I had a bizarre and frustrating experience recently talking to an agent at a writing conference. My main interest was to pitch a novel, but when she said she wasn’t looking for fiction, I threw out a few nonfiction ideas, among them a book on what people don’t know about poverty.
“What qualifies you to write about poverty?” she asked (a very reasonable question).
I mentioned besides my personal background and connection to many poor people, that I had been studying and writing about poverty for a long time and taught at a community college.
She saw no connection between poverty and community colleges; in fact, she suggested that those who really knew poverty had a Ph.D. in poverty studies (which I agree is a fine qualification though it’s not a guarantee that people will recognize poverty’s emotional reality) or volunteered at homeless shelters. My own connection to poverty was merely a hobby. And thus ended our conversation.
Quite apart from the sting of personal rejection, I mulled over the implications of her comments. How many journalists, generalists almost by definition, think that the only poverty around us or the only poverty that counts is people who go to homeless shelters (one can’t say they “live” there; getting kicked out at 6:00 AM and having no place to store your possessions hardly represents “living”) or who are falling down dead in rags on the sidewalk? Apparently, there are no working poor. Valuable though volunteering at a homeless shelter is, what a limited perspective! What a tiny and atypical cross-section of poverty. I almost laughed out loud, a bitter laugh to be sure, at her belief that community colleges don’t involve poor people.
Later in the conference, a speaker mentioned that one of the prerequisites for writing a book was “financial security,” enough to allow you a year off to promote your book. Ironically, this was a conference specifically devoted to “writing for change” (and overall, a commendable conference, I hasten to add, with some wonderful speakers, scholarships for needy attendees, and a truckload of valuable information, but a few sharp thorns of classism poked out here and there.)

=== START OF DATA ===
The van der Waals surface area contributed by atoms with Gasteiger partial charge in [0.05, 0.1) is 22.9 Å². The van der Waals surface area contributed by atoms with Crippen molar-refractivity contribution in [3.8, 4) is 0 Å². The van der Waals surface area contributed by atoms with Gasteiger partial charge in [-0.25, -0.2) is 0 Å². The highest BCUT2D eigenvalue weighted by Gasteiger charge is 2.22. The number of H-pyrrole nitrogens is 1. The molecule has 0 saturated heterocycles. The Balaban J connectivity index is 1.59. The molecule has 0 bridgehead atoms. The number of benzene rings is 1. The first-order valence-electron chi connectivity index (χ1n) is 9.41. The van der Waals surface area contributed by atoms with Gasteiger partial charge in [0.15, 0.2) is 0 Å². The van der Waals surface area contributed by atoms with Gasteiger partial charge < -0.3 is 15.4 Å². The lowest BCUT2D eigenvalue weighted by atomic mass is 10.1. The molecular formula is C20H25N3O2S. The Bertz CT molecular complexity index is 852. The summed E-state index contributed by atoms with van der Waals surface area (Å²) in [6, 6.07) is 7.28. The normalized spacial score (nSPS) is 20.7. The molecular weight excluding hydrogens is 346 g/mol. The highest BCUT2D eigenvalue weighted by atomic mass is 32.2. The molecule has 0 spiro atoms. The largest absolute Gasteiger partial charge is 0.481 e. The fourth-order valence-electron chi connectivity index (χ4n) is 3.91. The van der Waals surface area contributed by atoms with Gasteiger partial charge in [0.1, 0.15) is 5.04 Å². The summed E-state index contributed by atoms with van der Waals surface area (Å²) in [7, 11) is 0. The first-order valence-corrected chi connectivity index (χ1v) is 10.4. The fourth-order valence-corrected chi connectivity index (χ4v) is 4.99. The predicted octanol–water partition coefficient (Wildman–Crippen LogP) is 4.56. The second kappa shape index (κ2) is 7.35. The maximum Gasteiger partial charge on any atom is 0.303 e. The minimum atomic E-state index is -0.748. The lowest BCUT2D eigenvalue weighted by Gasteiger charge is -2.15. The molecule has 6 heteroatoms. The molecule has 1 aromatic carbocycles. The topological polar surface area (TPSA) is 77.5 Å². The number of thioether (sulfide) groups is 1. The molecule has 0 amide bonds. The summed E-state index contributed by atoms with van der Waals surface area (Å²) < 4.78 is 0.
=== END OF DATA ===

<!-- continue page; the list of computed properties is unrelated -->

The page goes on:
When those thorns poked, I thought,” what if a whole industry— publishing, agents, publicists— is comprised mostly of middle and upper middle class people? How many other knowledge industries (universities? filmmaking?) unwittingly suppress real knowledge about poverty because they have predefined poverty in a way that doesn’t match reality? Whether with Hurricane Katrina or unemployment, I have read in papers and heard on TV ad nauseum the untruth that “The poorest don’t have to worry because government programs take care of them. It’s the middle class that’s hurt the worst.” The middle class has indeed taken a hit, but it doesn’t compare to the body blow the poor have taken, because now the poor are competing with the injured middle class for services once designated for the needy—community colleges, clinics, job training—and they’re losing.
Occasionally miracles happen in the knowledge world: once-poor people like Francisco Jimenez and Richard Wright manage to get their voices heard. I’m so grateful for sites like classism.org, and for in-depth writers like Barbara Ehrenreich and Katherine Boo. I wish more poor people knew about them. I wish more political decision-makers did too.
I’d love to hear from anyone reading this who your favorite writers on poverty are, especially people writing today.